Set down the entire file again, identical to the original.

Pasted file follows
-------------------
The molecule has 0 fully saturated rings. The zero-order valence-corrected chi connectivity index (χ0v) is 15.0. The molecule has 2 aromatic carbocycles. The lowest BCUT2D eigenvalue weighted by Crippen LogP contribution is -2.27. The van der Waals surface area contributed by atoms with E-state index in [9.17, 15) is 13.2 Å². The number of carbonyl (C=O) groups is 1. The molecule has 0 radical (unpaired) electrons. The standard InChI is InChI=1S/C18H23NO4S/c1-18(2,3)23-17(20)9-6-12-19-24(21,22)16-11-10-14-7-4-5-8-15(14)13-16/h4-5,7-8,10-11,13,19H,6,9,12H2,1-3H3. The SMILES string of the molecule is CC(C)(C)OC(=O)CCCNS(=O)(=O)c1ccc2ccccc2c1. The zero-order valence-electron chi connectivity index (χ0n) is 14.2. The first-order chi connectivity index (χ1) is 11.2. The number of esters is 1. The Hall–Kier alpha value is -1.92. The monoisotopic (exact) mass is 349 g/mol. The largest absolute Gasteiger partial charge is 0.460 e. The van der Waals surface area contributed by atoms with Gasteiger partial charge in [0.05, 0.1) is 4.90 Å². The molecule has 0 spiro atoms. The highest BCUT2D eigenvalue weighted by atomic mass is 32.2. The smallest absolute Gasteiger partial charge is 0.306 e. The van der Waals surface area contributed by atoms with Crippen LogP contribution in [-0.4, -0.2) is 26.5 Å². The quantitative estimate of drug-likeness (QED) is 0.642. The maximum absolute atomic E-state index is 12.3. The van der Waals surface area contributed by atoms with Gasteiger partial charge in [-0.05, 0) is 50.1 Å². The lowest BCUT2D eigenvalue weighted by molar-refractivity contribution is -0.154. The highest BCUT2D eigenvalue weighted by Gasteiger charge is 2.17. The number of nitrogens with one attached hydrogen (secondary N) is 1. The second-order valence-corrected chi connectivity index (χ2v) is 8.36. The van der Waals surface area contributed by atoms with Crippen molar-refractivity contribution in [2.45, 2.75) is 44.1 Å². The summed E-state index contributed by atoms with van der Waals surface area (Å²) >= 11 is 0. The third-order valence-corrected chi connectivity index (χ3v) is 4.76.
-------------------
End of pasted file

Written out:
The molecule has 0 fully saturated rings. The zero-order valence-corrected chi connectivity index (χ0v) is 15.0. The molecule has 2 aromatic carbocycles. The lowest BCUT2D eigenvalue weighted by Crippen LogP contribution is -2.27. The van der Waals surface area contributed by atoms with E-state index in [9.17, 15) is 13.2 Å². The number of carbonyl (C=O) groups is 1. The molecule has 0 radical (unpaired) electrons. The standard InChI is InChI=1S/C18H23NO4S/c1-18(2,3)23-17(20)9-6-12-19-24(21,22)16-11-10-14-7-4-5-8-15(14)13-16/h4-5,7-8,10-11,13,19H,6,9,12H2,1-3H3. The SMILES string of the molecule is CC(C)(C)OC(=O)CCCNS(=O)(=O)c1ccc2ccccc2c1. The zero-order valence-electron chi connectivity index (χ0n) is 14.2. The first-order chi connectivity index (χ1) is 11.2. The number of esters is 1. The Hall–Kier alpha value is -1.92. The monoisotopic (exact) mass is 349 g/mol. The largest absolute Gasteiger partial charge is 0.460 e. The van der Waals surface area contributed by atoms with Gasteiger partial charge in [0.05, 0.1) is 4.90 Å². The molecule has 0 spiro atoms. The highest BCUT2D eigenvalue weighted by atomic mass is 32.2. The smallest absolute Gasteiger partial charge is 0.306 e. The van der Waals surface area contributed by atoms with Crippen LogP contribution in [-0.4, -0.2) is 26.5 Å². The quantitative estimate of drug-likeness (QED) is 0.642. The maximum absolute atomic E-state index is 12.3. The van der Waals surface area contributed by atoms with Gasteiger partial charge in [-0.05, 0) is 50.1 Å². The lowest BCUT2D eigenvalue weighted by molar-refractivity contribution is -0.154. The highest BCUT2D eigenvalue weighted by Gasteiger charge is 2.17. The number of nitrogens with one attached hydrogen (secondary N) is 1. The second-order valence-corrected chi connectivity index (χ2v) is 8.36. The van der Waals surface area contributed by atoms with Crippen molar-refractivity contribution in [2.45, 2.75) is 44.1 Å². The summed E-state index contributed by atoms with van der Waals surface area (Å²) >= 11 is 0. The third-order valence-corrected chi connectivity index (χ3v) is 4.76.